Degree: PhD in laws (Forensic Anthropology) with the School of Law and Justice
What is Forensic Anthropology for those who don’t know?
It is the study of bones and human decomposition. A Forensic Anthropologists main duty is to detect, recover and assess human remains. Detect where an individual is located if they’ve been buried or involved in a natural disaster, recover those remains through various means and identify the individual by estimating their sex, age, ancestry and height. Have you seen the tv show Bones? That’s essentially what we do.
Why did you choose this degree?
I grew up in a rural area where it felt like my only choice was to become a coal miner, teacher, or a lawyer. I chose lawyer but knew straight away it wasn’t for me. I always wanted to work with victims, so I switched to criminology. My criminology courses were taught mostly by forensic anthropologists, one of those was Tori Berezowski (PhD candidate in Forensic Anthropology at UON). It was through listening to her podcasts and lectures I became aware of the career and that’s where my love of forensic anthropology began.
How did you become an assistant and how long did that last for?
I emailed Tori and expressed my interest in helping her research project and was fortunate enough to be selected! She needed someone who would be respectful as we were working with real human remains. It was a 20-month project that operated out of Australia’s forensic taphonomy facility or ‘body farm’ that exists at a secret location in Australia. Tori’s research focused on clandestine grave discovery which uses various ground penetrating technologies to detect buried individuals without disturbing the ground. She buried five pig cadavers; two single and one mass grave then surveyed them to see if they could be found and how they changed over time.
Do you have any idea of what you would like to do when you finish your degree?
Yes, I’m currently teaching into the criminology program here at UON and I love it. Many PhD candidates are encouraged to teach and at 22, it feels like I’m just talking to friends because most students are around my age. My passion though is in humanitarian forensic science. Their job is to aid in recovering, detecting and identifying individuals after a natural disaster or major conflict. There is a high demand for forensic anthropologists to aid in recovery missions such as the Black Friday bushfires here in Australia.
There are not many forensic anthropologists at the moment, what are the repercussions of that?
We don’t have many forensic anthropologists in Australia because there aren’t many degrees or courses available. An implication of this is an increase in missing individuals and family members who don’t know where their loved ones are. When people think of forensic science they often think of crime, fingerprinting or DNA analysis but it is so much more than that.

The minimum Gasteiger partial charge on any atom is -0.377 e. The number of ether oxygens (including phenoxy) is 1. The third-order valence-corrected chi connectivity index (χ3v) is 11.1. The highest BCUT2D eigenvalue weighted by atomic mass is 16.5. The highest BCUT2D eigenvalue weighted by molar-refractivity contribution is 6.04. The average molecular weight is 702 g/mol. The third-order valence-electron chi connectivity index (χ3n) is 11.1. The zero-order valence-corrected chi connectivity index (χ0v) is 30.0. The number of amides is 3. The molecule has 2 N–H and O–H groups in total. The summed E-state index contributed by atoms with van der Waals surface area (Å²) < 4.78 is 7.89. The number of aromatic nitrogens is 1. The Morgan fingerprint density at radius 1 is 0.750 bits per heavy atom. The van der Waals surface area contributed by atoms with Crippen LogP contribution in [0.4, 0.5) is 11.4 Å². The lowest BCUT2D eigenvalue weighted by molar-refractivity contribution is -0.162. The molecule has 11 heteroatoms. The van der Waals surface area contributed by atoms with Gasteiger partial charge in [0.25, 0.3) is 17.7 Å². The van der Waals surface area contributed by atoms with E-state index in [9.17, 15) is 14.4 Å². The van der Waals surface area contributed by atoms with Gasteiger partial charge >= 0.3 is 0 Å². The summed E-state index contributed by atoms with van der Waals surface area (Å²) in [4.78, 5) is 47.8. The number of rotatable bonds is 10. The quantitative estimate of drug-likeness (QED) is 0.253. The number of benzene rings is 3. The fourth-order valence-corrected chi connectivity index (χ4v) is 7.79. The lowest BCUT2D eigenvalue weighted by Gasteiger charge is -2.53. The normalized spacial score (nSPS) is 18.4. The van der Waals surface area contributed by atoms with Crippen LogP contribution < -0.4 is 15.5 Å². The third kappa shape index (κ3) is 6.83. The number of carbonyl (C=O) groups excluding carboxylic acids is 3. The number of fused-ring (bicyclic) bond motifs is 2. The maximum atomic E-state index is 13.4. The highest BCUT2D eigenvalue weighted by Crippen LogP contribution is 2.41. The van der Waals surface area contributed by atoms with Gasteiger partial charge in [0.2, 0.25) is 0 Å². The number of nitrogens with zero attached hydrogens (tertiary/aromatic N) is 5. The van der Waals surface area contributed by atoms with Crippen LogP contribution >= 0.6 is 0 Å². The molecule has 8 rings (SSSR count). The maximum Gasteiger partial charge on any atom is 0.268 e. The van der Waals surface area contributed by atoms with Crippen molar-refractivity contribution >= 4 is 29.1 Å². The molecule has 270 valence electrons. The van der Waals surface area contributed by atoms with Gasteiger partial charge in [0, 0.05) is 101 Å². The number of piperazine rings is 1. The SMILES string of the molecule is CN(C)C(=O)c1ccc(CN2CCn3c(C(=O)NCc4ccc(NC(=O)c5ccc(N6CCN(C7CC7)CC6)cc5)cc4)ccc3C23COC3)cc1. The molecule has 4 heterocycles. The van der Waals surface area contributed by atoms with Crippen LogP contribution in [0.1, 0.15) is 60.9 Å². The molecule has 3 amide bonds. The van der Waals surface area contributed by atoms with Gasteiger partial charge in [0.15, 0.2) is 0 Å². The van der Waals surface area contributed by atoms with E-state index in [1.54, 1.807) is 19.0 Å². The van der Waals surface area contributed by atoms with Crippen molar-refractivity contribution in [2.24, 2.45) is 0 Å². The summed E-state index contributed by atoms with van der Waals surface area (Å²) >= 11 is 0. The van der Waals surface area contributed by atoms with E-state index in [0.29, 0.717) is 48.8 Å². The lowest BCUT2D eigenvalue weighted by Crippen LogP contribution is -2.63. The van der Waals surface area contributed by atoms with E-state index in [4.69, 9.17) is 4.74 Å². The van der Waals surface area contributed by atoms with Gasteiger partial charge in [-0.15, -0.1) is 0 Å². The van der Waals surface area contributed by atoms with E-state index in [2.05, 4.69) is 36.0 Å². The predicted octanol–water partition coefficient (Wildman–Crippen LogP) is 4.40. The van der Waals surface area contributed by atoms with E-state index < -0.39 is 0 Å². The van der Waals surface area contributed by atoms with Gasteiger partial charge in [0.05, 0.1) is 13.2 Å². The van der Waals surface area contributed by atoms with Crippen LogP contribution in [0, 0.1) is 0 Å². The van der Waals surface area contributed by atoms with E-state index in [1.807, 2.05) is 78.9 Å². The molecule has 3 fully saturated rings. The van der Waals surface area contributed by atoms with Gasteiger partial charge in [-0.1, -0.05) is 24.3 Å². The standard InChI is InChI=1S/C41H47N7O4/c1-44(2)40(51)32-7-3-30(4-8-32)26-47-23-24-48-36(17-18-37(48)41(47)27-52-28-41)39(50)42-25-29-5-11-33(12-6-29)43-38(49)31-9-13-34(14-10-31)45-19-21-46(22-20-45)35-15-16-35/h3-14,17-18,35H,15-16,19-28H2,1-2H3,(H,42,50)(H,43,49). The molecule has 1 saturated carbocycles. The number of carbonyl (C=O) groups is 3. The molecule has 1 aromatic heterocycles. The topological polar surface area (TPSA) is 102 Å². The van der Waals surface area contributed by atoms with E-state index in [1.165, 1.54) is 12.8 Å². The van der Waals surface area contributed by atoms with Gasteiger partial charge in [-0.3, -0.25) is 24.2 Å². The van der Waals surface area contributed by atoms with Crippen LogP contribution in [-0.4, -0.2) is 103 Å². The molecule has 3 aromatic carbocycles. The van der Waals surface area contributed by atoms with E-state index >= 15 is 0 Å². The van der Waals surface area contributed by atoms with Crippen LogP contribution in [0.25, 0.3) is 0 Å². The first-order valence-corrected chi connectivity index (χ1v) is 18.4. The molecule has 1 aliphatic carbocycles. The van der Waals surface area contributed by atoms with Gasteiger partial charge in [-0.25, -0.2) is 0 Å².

Why did you decide to do a PhD?
Traditionally, to get into a PhD you have to do your honours or master’s first. I finished my undergrad last year and an opportunity for a scholarship came up while I was looking into doing honours. My supervisor Xanthe Mallet sent it to me and said why don’t you see if they’ll let you in
What is your research on?
My research compares methods of estimating and individuals sex using the lower jawbone (mandible) when the pelvis isn’t available. The pelvis is the best indicator to determine sex in skeletal remains but in its absence, we need to ensure we have methods available to determine sex when this is all that’s available. I’ll be travelling to Switzerland next year to access their skeletal collection as Australia doesn’t currently have one. Our body farm receives a lot of donors but at this point in time, once an experiment is over or the body decomposes it is given back to the family. This is why we don’t have a skeletal collection of our own. It would be beneficial to allow people to donate their skeletal remains to science, we could really do with a collection here.
What is your work with the UON Justice Centre?
University of Newcastle Justice Centre works to try and amend wrongful convictions and misclassifications of death. Basically, we receive correspondence from clients (individuals or their family members who have been found guilty of a crime) and we try to identify their case flaws and get them a more positive outcome. I’ve been working on a wrongful conviction the last two years for an individual who was accused of murder, but due to multiple complications with their case we are trying to have their matter viewed again and see if there is even enough evidence to convict them. We operate at Callaghan campus but should be moving into NuSpace by the end of the semester. Its serves as a unique placement or Work Integrated Learning opportunity.